From Mercer v. Stewartdecided by Judge Matthew F. Leitman (ED Mich.) last week:
In 2011, Petitioner Barbara Jean Mercer, who was then in the throes of a crippling addiction to crack cocaine, made two grave mistakes that sent her and those around her down a dangerous path. Her first mistake was stealing a small amount of crack from two violent drug dealers, Anthony Hannah and Shemel Thomas. Thomas quickly discovered the theft, and he then threatened to “shoot [Mercer’s] shit up” and “hurt” her. Mercer was frightened by Thomas’ threats. She told her live-in boyfriend, Richard Janish, about them, and he was “terrified.”
Mercer then made her second mistake. She developed a risky plan with Janish to end the threats from Thomas and Hannah. In Mercer’s words, she agreed with Janish that they would (1) “call [Hannah and Thomas] over [to Mercer’s house]” with a promise of payment for the stolen crack and then, (2) when Hannah and Thomas arrived, Janish would “scare them a little bit” in an effort to persuade them to stay away from Mercer. This ill-conceived scheme ended with Thomas and Hannah shot to death at Mercer’s house.
During the police investigation into the shootings, Janish and Mercer explained to investigators how their plan to scare off Thomas and Hannah went awry. Janish told officers that shortly after Thomas and Hannah arrived at Mercer’s residence, he (Janish) had a confrontation with Hannah in front of the house and ended up having to shoot Hannah in an effort to defend himself. Janish and Mercer both told investigators that Janish then entered the house and found Thomas attempting to sexually assault Mercer. They explained that Janish shot Thomas in order to defend Mercer against the assault.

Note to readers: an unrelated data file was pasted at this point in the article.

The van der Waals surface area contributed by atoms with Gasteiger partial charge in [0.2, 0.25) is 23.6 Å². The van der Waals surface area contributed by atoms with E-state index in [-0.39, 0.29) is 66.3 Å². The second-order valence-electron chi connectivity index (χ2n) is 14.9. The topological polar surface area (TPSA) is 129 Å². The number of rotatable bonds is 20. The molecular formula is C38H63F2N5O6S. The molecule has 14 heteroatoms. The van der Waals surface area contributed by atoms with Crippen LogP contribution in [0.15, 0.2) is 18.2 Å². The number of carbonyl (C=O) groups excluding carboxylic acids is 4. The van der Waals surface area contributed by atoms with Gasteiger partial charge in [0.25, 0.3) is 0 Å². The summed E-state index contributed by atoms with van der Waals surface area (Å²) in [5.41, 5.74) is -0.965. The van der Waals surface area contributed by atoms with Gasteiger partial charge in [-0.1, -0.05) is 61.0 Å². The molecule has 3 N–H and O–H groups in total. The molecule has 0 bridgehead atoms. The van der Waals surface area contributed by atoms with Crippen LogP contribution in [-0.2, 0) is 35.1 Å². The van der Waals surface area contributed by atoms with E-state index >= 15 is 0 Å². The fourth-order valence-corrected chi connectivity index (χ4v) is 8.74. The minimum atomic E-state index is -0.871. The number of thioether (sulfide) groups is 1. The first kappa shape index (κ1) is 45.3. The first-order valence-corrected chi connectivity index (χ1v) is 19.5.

The local prosecuting attorney did not believe Mercer’s and Janish’s account of the killings. He concluded that Mercer and Janish had conspired to kill Hannah and Thomas long before they arrived at Mercer’s house to collect the drug debt. The prosecutor charged Mercer and Janish with, among other crimes, one count of conspiracy to commit first-degree murder, and two counts of pre-meditated first-degree murder. At trial, the jury was also permitted to consider charges of second-degree murder and manslaughter because those offenses were lesser-included offenses of the first-degree murder charges. During the trial, the parties primarily clashed over whether Mercer and Janish planned the killings and whether they were guilty of conspiracy and first-degree murder. Mercer and Janish prevailed in that battle. The jury acquitted them of the conspiracy and first-degree murder charges.
Mercer and Janish also had a complete defense to the second-degree murder and manslaughter charges with respect to Thomas’ death, but the state trial court prevented the jury from considering that defense. Under Michigan law, neither Mercer nor Janish could have been convicted of any homicide offense with respect to the killing of Thomas if the jury found, as they both told police, that Janish killed Thomas to prevent him from raping Mercer (the “Defense of Mercer”) Defense”). However, the state trial court refused to instruct the jury on the Defense of Mercer Defense.